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  • Author: Aaron T. Scanlan x
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Aaron T. Scanlan, Ben J. Dascombe, Andrew P. Kidcaff, Jessica L. Peucker and Vincent J. Dalbo

Purpose:

To compare game activity demands between female and male semiprofessional basketball players.

Methods:

Female (n = 12) and male (n = 12) semiprofessional basketball players were monitored across 3 competitive games. Time–motion-analysis procedures quantified player activity into predefined movement categories across backcourt (BC) and frontcourt (FC) positions. Activity frequencies, durations, and distances were calculated relative to live playing time (min). Work:rest ratios were also calculated using the video data. Game activity was compared between genders for each playing position and all players.

Results:

Female players performed at greater running work-rates than male players (45.7 ± 1.4 vs. 42.1 ± 1.7 m/min, P = .05), while male players performed more dribbling than female players (2.5 ± 0.3 vs. 3.0 ± 0.2 s/min; 8.4 ± 0.3 vs. 9.7 ± 0.7 m/min, P = .05). Positional analyses revealed that female BC players performed more low-intensity shuffling (P = .04) and jumping (P = .05), as well as longer (P = .04) jogging durations, than male BC players. Female FC players executed more upper-body activity (P = .03) and larger work:rest ratios (P < .001) than male FC players. No significant gender differences were observed in the overall intermittent demands, distance traveled, high-intensity shuffling activity, and sprinting requirements during game play.

Conclusions:

These findings indicate that gender-specific running and dribbling differences might exist in semiprofessional basketball. Furthermore, position-specific variations between female and male basketball players should be considered. These data may prove useful in the development of gender-specific conditioning plans relative to playing position in basketball.

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Henrikas Paulauskas, Rasa Kreivyte, Aaron T. Scanlan, Alexandre Moreira, Laimonas Siupsinskas and Daniele Conte

Purpose: To assess the weekly fluctuations in workload and differences in workload according to playing time in elite female basketball players. Methods: A total of 29 female basketball players (mean [SD] age 21 [5] y, stature 181 [7] cm, body mass 71 [7] kg, playing experience 12 [5] y) belonging to the 7 women’s basketball teams competing in the first-division Lithuanian Women’s Basketball League were recruited. Individualized training loads (TLs) and game loads (GLs) were assessed using the session rating of perceived exertion after each training session and game during the entire in-season phase (24 wk). Percentage changes in total weekly TL (weekly TL + GL), weekly TL, weekly GL, chronic workload, acute:chronic workload ratio, training monotony, and training strain were calculated. Mixed linear models were used to assess differences for each dependent variable, with playing time (low vs high) used as fixed factor and subject, week, and team as random factors. Results: The highest changes in total weekly TL, weekly TL, and acute:chronic workload ratio were evident in week 13 (47%, 120%, and 49%, respectively). Chronic workload showed weekly changes ≤10%, whereas monotony and training strain registered highest fluctuations in weeks 17 (34%) and 15 (59%), respectively. A statistically significant difference in GL was evident between players completing low and high playing times (P = .026, moderate), whereas no significant differences (P > .05) were found for all other dependent variables. Conclusions: Coaches of elite women’s basketball teams should monitor weekly changes in workload during the in-season phase to identify weeks that may predispose players to unwanted spikes and adjust player workload according to playing time.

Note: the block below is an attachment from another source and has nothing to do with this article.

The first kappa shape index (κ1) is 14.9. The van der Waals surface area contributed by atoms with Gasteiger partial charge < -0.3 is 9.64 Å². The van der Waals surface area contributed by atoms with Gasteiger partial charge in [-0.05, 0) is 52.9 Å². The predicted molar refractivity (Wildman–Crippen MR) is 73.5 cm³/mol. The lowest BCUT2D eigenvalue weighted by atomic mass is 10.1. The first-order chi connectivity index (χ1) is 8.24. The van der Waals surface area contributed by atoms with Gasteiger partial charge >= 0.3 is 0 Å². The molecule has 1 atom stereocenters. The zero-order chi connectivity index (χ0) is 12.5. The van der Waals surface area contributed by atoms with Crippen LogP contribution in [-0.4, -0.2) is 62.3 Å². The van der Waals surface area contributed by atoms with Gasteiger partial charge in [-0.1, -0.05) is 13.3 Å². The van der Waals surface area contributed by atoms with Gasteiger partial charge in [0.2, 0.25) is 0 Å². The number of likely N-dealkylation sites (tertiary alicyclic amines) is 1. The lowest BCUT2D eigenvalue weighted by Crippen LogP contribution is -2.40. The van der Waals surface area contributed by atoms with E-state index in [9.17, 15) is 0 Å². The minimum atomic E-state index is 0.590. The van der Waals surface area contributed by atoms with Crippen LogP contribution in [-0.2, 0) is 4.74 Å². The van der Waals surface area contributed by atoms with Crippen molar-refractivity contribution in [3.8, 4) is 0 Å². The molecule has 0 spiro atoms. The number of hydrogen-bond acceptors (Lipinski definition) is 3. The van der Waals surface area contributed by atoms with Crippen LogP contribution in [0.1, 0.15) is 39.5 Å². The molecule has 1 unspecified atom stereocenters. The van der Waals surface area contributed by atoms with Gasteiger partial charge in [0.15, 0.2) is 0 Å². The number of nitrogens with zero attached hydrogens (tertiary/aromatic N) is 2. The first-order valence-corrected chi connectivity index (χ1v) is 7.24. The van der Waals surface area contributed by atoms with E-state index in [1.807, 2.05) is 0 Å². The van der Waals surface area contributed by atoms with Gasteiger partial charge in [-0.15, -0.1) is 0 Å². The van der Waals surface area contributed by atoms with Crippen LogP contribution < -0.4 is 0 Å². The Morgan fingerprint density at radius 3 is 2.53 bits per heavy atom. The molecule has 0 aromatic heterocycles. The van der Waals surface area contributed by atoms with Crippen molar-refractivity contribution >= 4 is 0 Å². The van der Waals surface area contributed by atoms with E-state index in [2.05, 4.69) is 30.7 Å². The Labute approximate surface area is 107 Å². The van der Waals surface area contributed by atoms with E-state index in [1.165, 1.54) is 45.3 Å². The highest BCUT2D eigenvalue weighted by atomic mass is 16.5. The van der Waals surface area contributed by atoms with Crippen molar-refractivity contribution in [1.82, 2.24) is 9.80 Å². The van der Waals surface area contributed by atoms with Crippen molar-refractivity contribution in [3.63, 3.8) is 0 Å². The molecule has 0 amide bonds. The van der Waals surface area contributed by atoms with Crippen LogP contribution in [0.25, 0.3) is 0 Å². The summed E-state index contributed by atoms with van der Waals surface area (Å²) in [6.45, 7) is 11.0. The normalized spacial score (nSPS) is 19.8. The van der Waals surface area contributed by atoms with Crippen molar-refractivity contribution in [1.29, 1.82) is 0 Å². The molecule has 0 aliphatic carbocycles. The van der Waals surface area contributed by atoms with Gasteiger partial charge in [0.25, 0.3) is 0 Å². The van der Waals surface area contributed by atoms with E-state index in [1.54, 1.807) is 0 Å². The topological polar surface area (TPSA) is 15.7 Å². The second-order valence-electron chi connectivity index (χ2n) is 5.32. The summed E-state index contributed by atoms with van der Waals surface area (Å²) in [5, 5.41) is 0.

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Aaron T. Scanlan, Daniel M. Berkelmans, William M. Vickery and Crystal O. Kean

Cricket is a popular international team sport with various game formats ranging from long-duration multiday tests to short-duration Twenty20 game play. The role of batsmen is critical to all game formats, with differing physiological demands imposed during each format. Investigation of the physiological demands imposed during cricket batting has historically been neglected, with much of the research focusing on bowling responses and batting technique. A greater understanding of the physiological demands of the batting role in cricket is required to assist strength and conditioning professionals and coaches with the design of training plans, recovery protocols, and player-management strategies. This brief review provides an updated synthesis of the literature examining the internal (eg, metabolic demands and heart rate) and external (eg, activity work rates) physiological responses to batting in the various game formats, as well as simulated play and small-sided-games training. Although few studies have been done in this area, the summary of data provides important insight regarding physiological responses to batting and highlights that more research on this topic is required. Future research is recommended to combine internal and external measures during actual game play, as well as comparing different game formats and playing levels. In addition, understanding the relationship between batting technique and physiological responses is warranted to gain a more holistic understanding of batting in cricket, as well as to develop appropriate coaching and training strategies.

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Nattai R. Borges, Aaron T. Scanlan, Peter R. Reaburn and Thomas M. Doering